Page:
So there’s a lot of things that our parents and our elders have actually passed down to us that at times we felt like we were just being told off, but they’re trying to guide us. So we brought all of that into My Island Dream. We mapped it all out. We spoke about, you know who’s the loudest auntie that you have? Who’s the person that you need to tell for an event that’s going to happen that she will without any guidance will go and tell everyone about it?
Well, if we think of her as marketing, she’s our marketing department. So now let’s look at what we have, or what tools we have within our reach that could do the work that auntie so and so did. How do we use those tools in Facebook? How do we use those tools in Instagram, auntie Facebook, auntie Instagram?
So we pulled in all these different aspects that we have within our family groups, and our family events, and just drew lines to a different language, to a business language, that helped us all run the event together. The event sold out each time. Our last one was over 2000 people. There were over 300 young people performing over 12 schools.
And even to this day, I’m still getting emails from young people at school asking when the next one is going to happen. COVID changed all of that. Us girls, they’d given us time to rethink about how to move forward with My Island Dream. So that’s my arts practice.
Running a Pasifika Centred Business
And then we have Living Koko.
So I have a business called Living Koko, which I co-own with my partner Glen Reiss. And we work with over 130 domestic crop farms in the Pacific Islands, and mainly in Samoa bringing over cacao that has been fermented and dried back home in Samoa and we roast the cacao here. We make chocolate. We’re a no-waste manufacturing space.
So everything is about looking after the environment. How do we create sustainable practices to look after the environment and also our people? How do we make sure that our chocolate or our produce whatever we produce is organic and as healthy as it can be and an alternative for the confectionery chocolate that you find in the shops.
So when I say that, Living Koko didn’t happen overnight. Living Koko is five years old from the moment we started the business, but Living Koko is my whole life. And the way I think, the way I behave, the way I show up in spaces, the way I support the environment, all my ethos, and my being is woven up into this business.
And because of that, whenever I show up for Living Koko, whenever I show up for anything, I realise that I’m showing up as my full self. And my full self includes not just me and my life experiences, but my parents and their life experiences, their challenges moving to a new country, how their challenges had a ripple effect on us as young people, and also our culture, the culture that we have within Samoan community, our rituals and how that affects us in a new space like Australia when you’re trying to push forward a product or just a way of being.
Everything my parents, my ancestors, our cultures all woven up into Living Koko, which feels at time like a huge responsibility. But it’s taken me many years to get to a point where I’m ready for that responsibility. And that’s okay, it’s okay to finally say yes to a huge responsibility at 40. It’s okay.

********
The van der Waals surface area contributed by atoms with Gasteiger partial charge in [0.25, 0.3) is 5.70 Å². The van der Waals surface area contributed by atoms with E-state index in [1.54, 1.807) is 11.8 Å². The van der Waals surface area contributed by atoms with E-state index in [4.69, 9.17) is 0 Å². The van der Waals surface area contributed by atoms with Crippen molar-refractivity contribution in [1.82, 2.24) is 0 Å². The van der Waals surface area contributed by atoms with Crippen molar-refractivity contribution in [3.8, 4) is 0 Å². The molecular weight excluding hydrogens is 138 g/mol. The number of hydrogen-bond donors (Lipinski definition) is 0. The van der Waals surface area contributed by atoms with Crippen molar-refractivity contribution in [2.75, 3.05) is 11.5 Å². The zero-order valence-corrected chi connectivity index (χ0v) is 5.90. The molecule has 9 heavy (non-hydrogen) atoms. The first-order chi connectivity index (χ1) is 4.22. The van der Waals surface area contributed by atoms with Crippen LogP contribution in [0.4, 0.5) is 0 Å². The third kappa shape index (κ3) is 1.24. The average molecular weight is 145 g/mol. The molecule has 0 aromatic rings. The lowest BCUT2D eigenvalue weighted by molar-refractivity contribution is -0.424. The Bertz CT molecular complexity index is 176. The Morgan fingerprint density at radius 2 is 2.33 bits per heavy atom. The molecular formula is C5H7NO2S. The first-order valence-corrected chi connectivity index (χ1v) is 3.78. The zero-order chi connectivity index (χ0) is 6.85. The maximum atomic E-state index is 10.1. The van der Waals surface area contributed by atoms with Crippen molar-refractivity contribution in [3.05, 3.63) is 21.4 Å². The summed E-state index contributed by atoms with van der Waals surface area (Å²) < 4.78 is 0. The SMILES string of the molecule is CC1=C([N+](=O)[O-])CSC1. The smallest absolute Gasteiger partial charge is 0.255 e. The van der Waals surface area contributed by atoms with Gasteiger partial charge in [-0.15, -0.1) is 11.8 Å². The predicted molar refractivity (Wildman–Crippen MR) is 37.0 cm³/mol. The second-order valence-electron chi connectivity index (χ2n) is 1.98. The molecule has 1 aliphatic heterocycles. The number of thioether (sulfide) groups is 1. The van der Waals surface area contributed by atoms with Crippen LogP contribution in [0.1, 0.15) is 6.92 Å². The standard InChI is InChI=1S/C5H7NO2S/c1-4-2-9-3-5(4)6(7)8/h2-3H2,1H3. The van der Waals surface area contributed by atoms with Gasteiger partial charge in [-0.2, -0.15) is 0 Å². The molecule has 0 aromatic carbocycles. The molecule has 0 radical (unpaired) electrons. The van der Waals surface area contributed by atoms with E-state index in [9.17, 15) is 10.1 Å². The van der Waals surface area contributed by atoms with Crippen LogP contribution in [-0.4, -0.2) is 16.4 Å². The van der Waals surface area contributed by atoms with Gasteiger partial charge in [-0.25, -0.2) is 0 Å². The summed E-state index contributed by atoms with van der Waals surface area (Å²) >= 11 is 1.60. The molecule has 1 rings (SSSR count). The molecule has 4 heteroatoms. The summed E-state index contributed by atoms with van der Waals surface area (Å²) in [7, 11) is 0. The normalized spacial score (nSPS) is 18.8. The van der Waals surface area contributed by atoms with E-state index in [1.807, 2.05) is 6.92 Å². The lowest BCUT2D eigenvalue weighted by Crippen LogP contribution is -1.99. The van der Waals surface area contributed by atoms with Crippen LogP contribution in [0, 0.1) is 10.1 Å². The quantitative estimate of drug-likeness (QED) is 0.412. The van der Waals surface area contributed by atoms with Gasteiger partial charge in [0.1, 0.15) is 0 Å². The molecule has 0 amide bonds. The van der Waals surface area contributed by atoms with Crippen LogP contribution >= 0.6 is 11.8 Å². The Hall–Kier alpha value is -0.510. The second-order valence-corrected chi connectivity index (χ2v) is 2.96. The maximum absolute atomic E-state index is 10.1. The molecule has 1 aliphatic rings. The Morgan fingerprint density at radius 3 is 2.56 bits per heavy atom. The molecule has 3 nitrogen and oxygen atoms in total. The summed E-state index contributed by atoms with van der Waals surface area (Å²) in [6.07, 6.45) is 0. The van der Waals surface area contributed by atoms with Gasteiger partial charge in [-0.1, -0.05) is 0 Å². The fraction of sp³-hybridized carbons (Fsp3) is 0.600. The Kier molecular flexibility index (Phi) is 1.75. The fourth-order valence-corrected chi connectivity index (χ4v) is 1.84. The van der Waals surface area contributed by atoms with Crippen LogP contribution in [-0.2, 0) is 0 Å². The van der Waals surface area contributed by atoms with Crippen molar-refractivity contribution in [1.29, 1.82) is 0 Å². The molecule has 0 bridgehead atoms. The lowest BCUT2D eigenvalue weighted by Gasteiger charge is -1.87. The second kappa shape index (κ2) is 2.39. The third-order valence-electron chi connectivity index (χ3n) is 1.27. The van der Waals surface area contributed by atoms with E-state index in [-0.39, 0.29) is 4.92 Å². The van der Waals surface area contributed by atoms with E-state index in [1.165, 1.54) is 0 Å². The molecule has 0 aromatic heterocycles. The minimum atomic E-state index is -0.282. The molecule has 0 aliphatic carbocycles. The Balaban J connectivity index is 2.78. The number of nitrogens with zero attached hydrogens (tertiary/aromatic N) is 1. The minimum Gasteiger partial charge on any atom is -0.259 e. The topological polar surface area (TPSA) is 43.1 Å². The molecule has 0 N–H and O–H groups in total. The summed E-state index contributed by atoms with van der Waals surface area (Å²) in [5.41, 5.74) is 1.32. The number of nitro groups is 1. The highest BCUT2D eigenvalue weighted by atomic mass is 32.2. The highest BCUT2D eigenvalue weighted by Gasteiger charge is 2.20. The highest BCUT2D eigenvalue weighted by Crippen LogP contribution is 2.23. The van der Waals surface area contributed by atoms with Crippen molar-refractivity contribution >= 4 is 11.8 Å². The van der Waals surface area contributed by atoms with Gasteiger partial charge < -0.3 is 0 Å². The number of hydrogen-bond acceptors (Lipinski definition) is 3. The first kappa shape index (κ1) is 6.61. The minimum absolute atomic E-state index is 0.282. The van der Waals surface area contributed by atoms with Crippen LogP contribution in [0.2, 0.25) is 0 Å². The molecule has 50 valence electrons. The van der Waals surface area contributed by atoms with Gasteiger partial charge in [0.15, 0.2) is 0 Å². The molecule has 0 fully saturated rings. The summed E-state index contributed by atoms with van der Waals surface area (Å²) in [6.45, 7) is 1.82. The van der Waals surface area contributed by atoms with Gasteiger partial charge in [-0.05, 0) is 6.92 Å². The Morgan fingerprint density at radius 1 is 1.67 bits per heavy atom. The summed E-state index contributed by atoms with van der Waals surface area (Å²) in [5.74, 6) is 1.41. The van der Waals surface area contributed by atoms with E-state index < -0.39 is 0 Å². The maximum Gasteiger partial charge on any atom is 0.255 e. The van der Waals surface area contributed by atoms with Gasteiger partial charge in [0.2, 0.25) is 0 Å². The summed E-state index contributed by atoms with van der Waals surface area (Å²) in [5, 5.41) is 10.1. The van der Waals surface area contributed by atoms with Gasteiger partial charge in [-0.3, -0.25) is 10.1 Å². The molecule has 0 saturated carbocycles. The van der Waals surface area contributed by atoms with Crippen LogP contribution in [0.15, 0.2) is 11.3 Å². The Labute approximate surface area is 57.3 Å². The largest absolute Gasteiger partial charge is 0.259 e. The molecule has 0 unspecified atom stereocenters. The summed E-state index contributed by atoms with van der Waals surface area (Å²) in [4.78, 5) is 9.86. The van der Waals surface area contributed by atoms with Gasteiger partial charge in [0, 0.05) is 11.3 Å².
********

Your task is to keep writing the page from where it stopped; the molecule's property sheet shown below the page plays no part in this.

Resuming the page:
Besides Living Koko, I still run a lot of creative arts projects. I’m about to release, or we’re about to work on a project called Transitioning Cultural Seeds, which is connecting with many different families from different parts of the world and sharing their slow food processes. And I’m sure we’re going to incorporate that with chocolate too.
But everything we do is about showing up as our full selves. And making sure the vā, or our relational spaces, are spaces of reciprocity and respect. If back home in Samoa, we would not be able to engage with so many farmers if we didn’t have not only… If we didn’t show up as ourselves authentically as ourselves, but also the relationships that my grandfather and my ancestors, my family have created in Samoa have also supported Living Koko. So when we show up with Living Koko and our family name behind us, that’s the responsibility, but it makes me want to be a better person each time.
Challenges and Strengths at School
As you were talking about your schooling years, I just wanted to know a little bit more about Fipe, even in primary, were there any things that you struggled with in primary school with your learning that you can remember, or did you excel in any particular subjects?
And if you did, what were they? And what sort of support did you get from your parents in terms of your learning dream? So can you just touch on what it was like for your early learning years and if there are subjects that you struggled with or subjects that you did really well in and for what reason?
Yeah, sure. From a very young age, I was very good at solving problems or what I thought was solving them. But I definitely could see clearly a clear pathway of always how to get from A to G where I think a number of my friends struggled with that. I could always see a project plan and that was just the way my brain worked. I could always see how to execute something.
At a young age, as in schooling and what I was learning, I excelled. In primary school, I was two classes ahead of my normal year of school, the one I should have been in. And there was a time where teachers pulled my parents aside and asked if maybe I should go to a special school for that.
But my brain also worked 100 miles an hour. And that kind of mentality when you’re extremely shy, I didn’t know how to speak up. I was going through other things in my, our personal lives, that was adding to my shyness and inability to speak up. So I was actually grateful that I didn’t move schools that I stayed in that. Well, to start with, we wouldn’t been able to afford it. But I was grateful that I had a normal upbringing if anyone’s upbringing is actually normal. Our version of what a normal upbringing is.